Never Train Alone

 

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Isolation is an enemy that causes a great amount of pain. It places us in a box, often of our own choosing, and yields few ways out. At times in my life, I have known periods of isolation. I hope I never live in it again. This is different from the need for solitude, that discipline of withdrawing from the crowd to be able to re-charge or simply have space to think and listen afresh. As has often been said, isolation can be felt when you are in a great amount of people and activity. Isolation and loneliness go hand in hand, that feeling that there is no one else in the world that knows the pain or struggles you do.

I know the need in my life to stay away from isolation, so when I saw this sign in a window in England last week, I took note. It read Never Train Alone. Advertising a local exercise place, it gives an important truth to remember. Though I would qualify the phrase Never, as there are times when in solitude we do practice habits of training in many spheres of life, the words when taken together encourage us to seek out others to help and join us. In my last post, Going to our ‘unsafe places’ can create safe zones for others, I talked of the needed but frightening journey to go deeper into places in our lives that seem ‘unsafe’.

This journey into greater depth in our lives is wisely done in the presence of others, as it requires habits of trust that train us to believe that there is hope even in the greatest darkness. None of us are wise enough, experienced enough, or anything enough to be able to do it alone. We all face seasons in life when disappointment and discouragement seem to be our closest friends. In one of the Psalms in the Old Testament, 88, the writer in verse 18 says that ‘the darkness is my closest friend.’ To pen those words shows a life of intense discouragement where it seems like there is no hope and no answers.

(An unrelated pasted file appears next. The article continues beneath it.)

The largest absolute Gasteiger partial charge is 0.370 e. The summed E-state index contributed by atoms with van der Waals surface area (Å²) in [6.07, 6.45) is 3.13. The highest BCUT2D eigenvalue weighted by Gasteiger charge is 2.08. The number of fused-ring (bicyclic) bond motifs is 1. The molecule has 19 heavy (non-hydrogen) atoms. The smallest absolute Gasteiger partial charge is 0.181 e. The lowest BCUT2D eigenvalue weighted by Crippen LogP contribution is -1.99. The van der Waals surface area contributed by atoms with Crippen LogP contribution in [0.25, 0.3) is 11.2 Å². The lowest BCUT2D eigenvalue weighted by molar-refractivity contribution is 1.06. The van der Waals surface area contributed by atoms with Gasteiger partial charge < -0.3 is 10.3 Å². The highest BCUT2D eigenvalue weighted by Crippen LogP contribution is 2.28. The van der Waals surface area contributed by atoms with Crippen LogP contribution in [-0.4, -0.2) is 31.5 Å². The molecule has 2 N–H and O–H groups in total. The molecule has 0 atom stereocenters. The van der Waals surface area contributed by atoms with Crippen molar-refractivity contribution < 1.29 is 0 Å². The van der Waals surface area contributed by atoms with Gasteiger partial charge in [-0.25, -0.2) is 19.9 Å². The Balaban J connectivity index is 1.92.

So much of life consists of learning and practicing habits and disciplines even when we don’t want to or feel unable to.  Sowing habits of kindness towards people we struggle with. Learning the discipline of gentleness when we are challenged by someone we work with. Turning our faces to God when it seems there is only emptiness and dryness. But as we practice these things, as we train ourselves every day, we need people that will journey with us. Maybe not lots of people, but certainly a few.

Yes, it is possible to train alone, to learn new habits and disciplines without the help of someone else. So I do disagree with the absoluteness of the sign in the window. Yet the sign also speaks a vital truth, that we ignore at our peril. We do need friends that will help hold us accountable to live lives of justice, kindness and mercy. When they see us straying from these values or from core commitments and relationships in our lives, they will speak up and say something. It is so deeply isolating to know that we have shut anyone like that out from our lives.

Who are those people in your life? Who do you ‘train’ with? Who do you ‘do life’ with?

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